Eaton has taught children as young as five, and his oldest group was made up of pensioners who are still keen to tantalise their taste buds. He says that he started cooking when he was a young boy and his entire family loves cooking.

Eaton has also started making his own branded sauces, which he sells from home and selected outlets. These are tried and tested flavours that are made without preservatives and add a bang to any dish. He has given instructions to the wanna-be chef on the side of the bottle.

He has also given cooking demos to corporate groups who have loved the opportunity to let their hair down and get their hands dirty. He says that this alternative team build is great, as people learn new skills in a congenial environment and they then get to eat the fruit of their labour.

MARGIE Harel from the Fat Aubergine was always keen on cooking and there was no doubt that after school she was going to work in the kitchen. A bursary at Prue Leith’s cooking school in London after her diploma took her to the bright lights, where she honed her skills. She says that the experience of working abroad in restaurants and hotels made her realise that good food is about more than taste; it is about professionalism.

When she returned from abroad, she met her husband Den, who makes kitchens. She and a friend decided to set up a school in Pietermaritzburg to teach fine cooking. Their classes were popular and they decided to do some catering as a sideline.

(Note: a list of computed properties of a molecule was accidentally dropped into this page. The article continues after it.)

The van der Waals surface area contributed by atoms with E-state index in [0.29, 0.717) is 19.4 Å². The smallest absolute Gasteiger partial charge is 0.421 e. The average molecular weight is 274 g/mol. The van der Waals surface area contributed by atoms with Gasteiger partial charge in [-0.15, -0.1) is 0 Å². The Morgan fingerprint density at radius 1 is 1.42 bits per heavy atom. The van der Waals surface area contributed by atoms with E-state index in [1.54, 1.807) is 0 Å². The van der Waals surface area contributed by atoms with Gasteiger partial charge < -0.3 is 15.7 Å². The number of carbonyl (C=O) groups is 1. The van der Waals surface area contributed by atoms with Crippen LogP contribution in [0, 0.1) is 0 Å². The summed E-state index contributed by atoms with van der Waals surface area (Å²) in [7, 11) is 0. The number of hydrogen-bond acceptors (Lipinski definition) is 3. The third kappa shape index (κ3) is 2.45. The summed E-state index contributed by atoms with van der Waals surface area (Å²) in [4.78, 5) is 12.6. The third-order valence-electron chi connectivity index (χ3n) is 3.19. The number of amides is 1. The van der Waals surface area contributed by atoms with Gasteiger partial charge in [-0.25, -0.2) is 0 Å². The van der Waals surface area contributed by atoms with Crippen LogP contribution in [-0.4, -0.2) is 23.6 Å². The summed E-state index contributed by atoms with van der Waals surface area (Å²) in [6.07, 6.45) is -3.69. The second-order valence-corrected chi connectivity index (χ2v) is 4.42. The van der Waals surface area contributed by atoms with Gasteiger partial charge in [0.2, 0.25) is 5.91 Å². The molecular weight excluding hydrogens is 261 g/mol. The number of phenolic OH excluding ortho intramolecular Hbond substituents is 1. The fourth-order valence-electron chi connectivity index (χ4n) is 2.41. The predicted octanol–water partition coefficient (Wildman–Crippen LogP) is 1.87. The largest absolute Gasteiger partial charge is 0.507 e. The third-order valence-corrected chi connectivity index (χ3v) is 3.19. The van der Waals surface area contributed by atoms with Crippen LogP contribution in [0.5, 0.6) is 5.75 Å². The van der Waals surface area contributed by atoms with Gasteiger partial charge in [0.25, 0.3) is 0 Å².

But in recent years, the demand for the cooking classes has dwindled, and Harel also found herself finding it more of a chore. The catering side of the business has picked up and now her name is synonymous with weddings and events.

She is usually booked months in advance and news of the service she offers is spread by word of mouth. Beautiful flavours, exquisite presentation and personal service are what she is all about. Harel also runs a small coffee shop next to her kitchen in Peter Kerchhoff Street and the menu is compact and seasonal.

Harel has a great team in the kitchen and she says this is the secret to running a good business. “I know I can trust my team to do their job and stick to the rules. We never take short-cuts and things are done as they should be. I insist we use the best and freshest ingredients.